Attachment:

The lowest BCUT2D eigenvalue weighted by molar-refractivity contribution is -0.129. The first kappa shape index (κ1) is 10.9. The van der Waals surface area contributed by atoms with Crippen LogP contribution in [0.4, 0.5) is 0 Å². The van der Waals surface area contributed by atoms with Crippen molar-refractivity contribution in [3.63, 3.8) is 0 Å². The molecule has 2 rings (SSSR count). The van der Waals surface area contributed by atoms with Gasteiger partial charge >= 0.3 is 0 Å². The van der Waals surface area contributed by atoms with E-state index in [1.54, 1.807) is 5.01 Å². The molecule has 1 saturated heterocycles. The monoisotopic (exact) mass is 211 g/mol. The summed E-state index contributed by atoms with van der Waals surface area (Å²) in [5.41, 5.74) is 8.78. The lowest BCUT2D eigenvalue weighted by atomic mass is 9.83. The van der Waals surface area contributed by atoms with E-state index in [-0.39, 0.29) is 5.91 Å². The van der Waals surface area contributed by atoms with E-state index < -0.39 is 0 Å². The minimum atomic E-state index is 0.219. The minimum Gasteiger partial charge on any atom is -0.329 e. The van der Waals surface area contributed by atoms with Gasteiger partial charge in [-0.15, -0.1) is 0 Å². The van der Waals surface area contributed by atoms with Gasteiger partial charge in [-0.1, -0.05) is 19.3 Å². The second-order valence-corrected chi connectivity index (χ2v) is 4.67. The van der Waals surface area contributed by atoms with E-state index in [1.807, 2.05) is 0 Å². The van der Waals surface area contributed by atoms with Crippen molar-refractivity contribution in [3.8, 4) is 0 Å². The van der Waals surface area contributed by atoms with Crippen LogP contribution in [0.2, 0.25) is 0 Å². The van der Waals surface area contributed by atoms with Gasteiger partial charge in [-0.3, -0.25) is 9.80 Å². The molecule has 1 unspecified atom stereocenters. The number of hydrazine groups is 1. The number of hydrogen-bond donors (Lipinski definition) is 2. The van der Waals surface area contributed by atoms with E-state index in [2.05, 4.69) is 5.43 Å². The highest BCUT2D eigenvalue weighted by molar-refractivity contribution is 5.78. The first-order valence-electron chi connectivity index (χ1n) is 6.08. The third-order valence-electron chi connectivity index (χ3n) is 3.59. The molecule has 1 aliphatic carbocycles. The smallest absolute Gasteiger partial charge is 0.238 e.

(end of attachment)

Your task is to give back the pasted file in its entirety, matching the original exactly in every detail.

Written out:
The lowest BCUT2D eigenvalue weighted by molar-refractivity contribution is -0.129. The first kappa shape index (κ1) is 10.9. The van der Waals surface area contributed by atoms with Crippen LogP contribution in [0.4, 0.5) is 0 Å². The van der Waals surface area contributed by atoms with Crippen molar-refractivity contribution in [3.63, 3.8) is 0 Å². The molecule has 2 rings (SSSR count). The van der Waals surface area contributed by atoms with Gasteiger partial charge >= 0.3 is 0 Å². The van der Waals surface area contributed by atoms with E-state index in [1.54, 1.807) is 5.01 Å². The molecule has 1 saturated heterocycles. The monoisotopic (exact) mass is 211 g/mol. The summed E-state index contributed by atoms with van der Waals surface area (Å²) in [5.41, 5.74) is 8.78. The lowest BCUT2D eigenvalue weighted by atomic mass is 9.83. The van der Waals surface area contributed by atoms with E-state index in [-0.39, 0.29) is 5.91 Å². The van der Waals surface area contributed by atoms with E-state index < -0.39 is 0 Å². The minimum atomic E-state index is 0.219. The minimum Gasteiger partial charge on any atom is -0.329 e. The van der Waals surface area contributed by atoms with Gasteiger partial charge in [-0.15, -0.1) is 0 Å². The van der Waals surface area contributed by atoms with Gasteiger partial charge in [-0.1, -0.05) is 19.3 Å². The second-order valence-corrected chi connectivity index (χ2v) is 4.67. The van der Waals surface area contributed by atoms with E-state index in [1.807, 2.05) is 0 Å². The van der Waals surface area contributed by atoms with Crippen molar-refractivity contribution in [3.8, 4) is 0 Å². The van der Waals surface area contributed by atoms with Crippen LogP contribution in [0.2, 0.25) is 0 Å². The van der Waals surface area contributed by atoms with Gasteiger partial charge in [-0.3, -0.25) is 9.80 Å². The molecule has 1 unspecified atom stereocenters. The number of hydrazine groups is 1. The number of hydrogen-bond donors (Lipinski definition) is 2. The van der Waals surface area contributed by atoms with E-state index in [2.05, 4.69) is 5.43 Å². The highest BCUT2D eigenvalue weighted by molar-refractivity contribution is 5.78. The first-order valence-electron chi connectivity index (χ1n) is 6.08. The third-order valence-electron chi connectivity index (χ3n) is 3.59. The molecule has 1 aliphatic carbocycles. The smallest absolute Gasteiger partial charge is 0.238 e.